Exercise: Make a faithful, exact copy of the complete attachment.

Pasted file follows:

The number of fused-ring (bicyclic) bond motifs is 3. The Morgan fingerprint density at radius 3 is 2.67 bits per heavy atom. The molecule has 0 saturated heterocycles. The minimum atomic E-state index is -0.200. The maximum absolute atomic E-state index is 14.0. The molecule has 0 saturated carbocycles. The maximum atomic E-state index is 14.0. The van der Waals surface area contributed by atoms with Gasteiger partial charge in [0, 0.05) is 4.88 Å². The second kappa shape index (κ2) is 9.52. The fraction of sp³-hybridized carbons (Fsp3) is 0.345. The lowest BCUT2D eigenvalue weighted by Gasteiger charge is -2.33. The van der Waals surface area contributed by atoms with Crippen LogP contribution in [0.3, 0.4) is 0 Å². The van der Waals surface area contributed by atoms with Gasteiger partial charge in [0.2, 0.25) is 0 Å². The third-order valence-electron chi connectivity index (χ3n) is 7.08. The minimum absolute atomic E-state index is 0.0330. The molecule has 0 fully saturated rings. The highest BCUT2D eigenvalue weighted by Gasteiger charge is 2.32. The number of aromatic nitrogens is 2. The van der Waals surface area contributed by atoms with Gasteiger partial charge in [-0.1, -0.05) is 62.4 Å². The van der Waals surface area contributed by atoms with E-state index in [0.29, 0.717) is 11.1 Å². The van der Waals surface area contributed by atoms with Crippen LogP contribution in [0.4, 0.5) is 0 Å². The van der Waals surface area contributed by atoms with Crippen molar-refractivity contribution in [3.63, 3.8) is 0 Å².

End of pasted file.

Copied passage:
The number of fused-ring (bicyclic) bond motifs is 3. The Morgan fingerprint density at radius 3 is 2.67 bits per heavy atom. The molecule has 0 saturated heterocycles. The minimum atomic E-state index is -0.200. The maximum absolute atomic E-state index is 14.0. The molecule has 0 saturated carbocycles. The maximum atomic E-state index is 14.0. The van der Waals surface area contributed by atoms with Gasteiger partial charge in [0, 0.05) is 4.88 Å². The second kappa shape index (κ2) is 9.52. The fraction of sp³-hybridized carbons (Fsp3) is 0.345. The lowest BCUT2D eigenvalue weighted by Gasteiger charge is -2.33. The van der Waals surface area contributed by atoms with Crippen LogP contribution in [0.3, 0.4) is 0 Å². The van der Waals surface area contributed by atoms with Gasteiger partial charge in [0.2, 0.25) is 0 Å². The third-order valence-electron chi connectivity index (χ3n) is 7.08. The minimum absolute atomic E-state index is 0.0330. The molecule has 0 fully saturated rings. The highest BCUT2D eigenvalue weighted by Gasteiger charge is 2.32. The number of aromatic nitrogens is 2. The van der Waals surface area contributed by atoms with Gasteiger partial charge in [-0.1, -0.05) is 62.4 Å². The van der Waals surface area contributed by atoms with E-state index in [0.29, 0.717) is 11.1 Å². The van der Waals surface area contributed by atoms with Crippen LogP contribution in [0.4, 0.5) is 0 Å². The van der Waals surface area contributed by atoms with Crippen molar-refractivity contribution in [3.63, 3.8) is 0 Å².